The two new visas US Congress created in 2000 are for certain victims of crimes. Neither the status of the victim nor the abuser is relevant for either visa. Thus, the U visa helps domestic violence survivors whose abusers are undocumented or are not their spouses, parents or children.
Accessing the criminal justice system in the United States is essential to both visas.
The U Visa
Victims of domestic violence, trafficking victims, nannies subjected to abuse from their employers, and victims of rape in the workplace are eligible for U visas.
To qualify for a U visa, victims must show that they have suffered “substantial physical or mental abuse” in the United States. In addition, judges and detectives who have authority to investigate crimes should provide certificates to aliens who are qualifying victims of crimes and have been, are being, or are likely to be helpful in further investigation or prosecution of crime.
The T Visa
The T visas for victims of trafficking for sex or labor require the involvement of federal law enforcement. If federal law enforcement is not helpful, the criminal or family court system may provide “secondary” evidence. Such evidence may include findings or documents that show the alien is a victim of such trafficking and that either the requests by federal law enforcement were not reasonable, or that the victim did, in fact, comply with such requests.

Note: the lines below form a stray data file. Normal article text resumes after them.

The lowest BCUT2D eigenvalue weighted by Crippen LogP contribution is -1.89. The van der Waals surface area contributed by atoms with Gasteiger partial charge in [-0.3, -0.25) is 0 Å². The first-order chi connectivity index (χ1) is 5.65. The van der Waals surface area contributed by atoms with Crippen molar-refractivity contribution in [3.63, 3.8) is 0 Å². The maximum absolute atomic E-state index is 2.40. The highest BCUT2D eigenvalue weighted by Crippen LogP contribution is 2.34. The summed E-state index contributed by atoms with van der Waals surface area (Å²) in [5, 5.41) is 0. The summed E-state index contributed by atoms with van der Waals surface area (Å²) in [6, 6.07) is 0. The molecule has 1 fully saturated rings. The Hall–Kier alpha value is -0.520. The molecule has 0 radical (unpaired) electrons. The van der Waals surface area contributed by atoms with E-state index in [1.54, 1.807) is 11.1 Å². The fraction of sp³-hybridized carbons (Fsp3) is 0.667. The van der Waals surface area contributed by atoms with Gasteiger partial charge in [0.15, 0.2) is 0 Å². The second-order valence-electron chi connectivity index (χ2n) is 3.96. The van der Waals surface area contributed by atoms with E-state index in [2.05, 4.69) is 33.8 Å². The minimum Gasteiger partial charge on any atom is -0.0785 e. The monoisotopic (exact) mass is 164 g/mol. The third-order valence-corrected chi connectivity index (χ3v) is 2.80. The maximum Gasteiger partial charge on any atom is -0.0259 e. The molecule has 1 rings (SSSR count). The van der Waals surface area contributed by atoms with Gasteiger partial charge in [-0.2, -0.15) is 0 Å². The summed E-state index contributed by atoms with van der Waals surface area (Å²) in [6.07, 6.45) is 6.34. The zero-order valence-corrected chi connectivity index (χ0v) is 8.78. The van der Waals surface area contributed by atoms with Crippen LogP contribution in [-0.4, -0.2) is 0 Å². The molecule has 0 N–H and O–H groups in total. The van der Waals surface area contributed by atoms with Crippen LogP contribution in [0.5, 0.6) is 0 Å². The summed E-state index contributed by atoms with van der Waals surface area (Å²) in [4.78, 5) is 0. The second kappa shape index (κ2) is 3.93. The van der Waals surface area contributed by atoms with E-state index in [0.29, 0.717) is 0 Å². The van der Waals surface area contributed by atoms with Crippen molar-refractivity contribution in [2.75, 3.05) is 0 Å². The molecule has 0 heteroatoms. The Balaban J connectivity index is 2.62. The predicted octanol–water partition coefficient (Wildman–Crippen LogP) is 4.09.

In addition, T visa applicant must show extreme hardship involving unusual and severe harm if he or she is removed to his/her home country.
A victim of domestic violence seeking asylum in the United States must show that she fears persecution in her home country because she has been or is likely to be subjected to severe domestic violence if she is forced to return there. In most cases, the asylum claim is based on past abuse and extreme cruelty and fleeing to the U.S. was the victim’s final desperate attempt to save her life and/or lives of her children. As gender-based asylum claims require establishing membership in a qualifying particular social group, it requires the complex analysis and expertise of an experienced immigration attorney to win this type of asylum case.
The information contained herein does not establish an attorney-client relationship and does not constitute legal advice. Prior results depend on a number of factors unique to each matter and do not guarantee a similar outcome.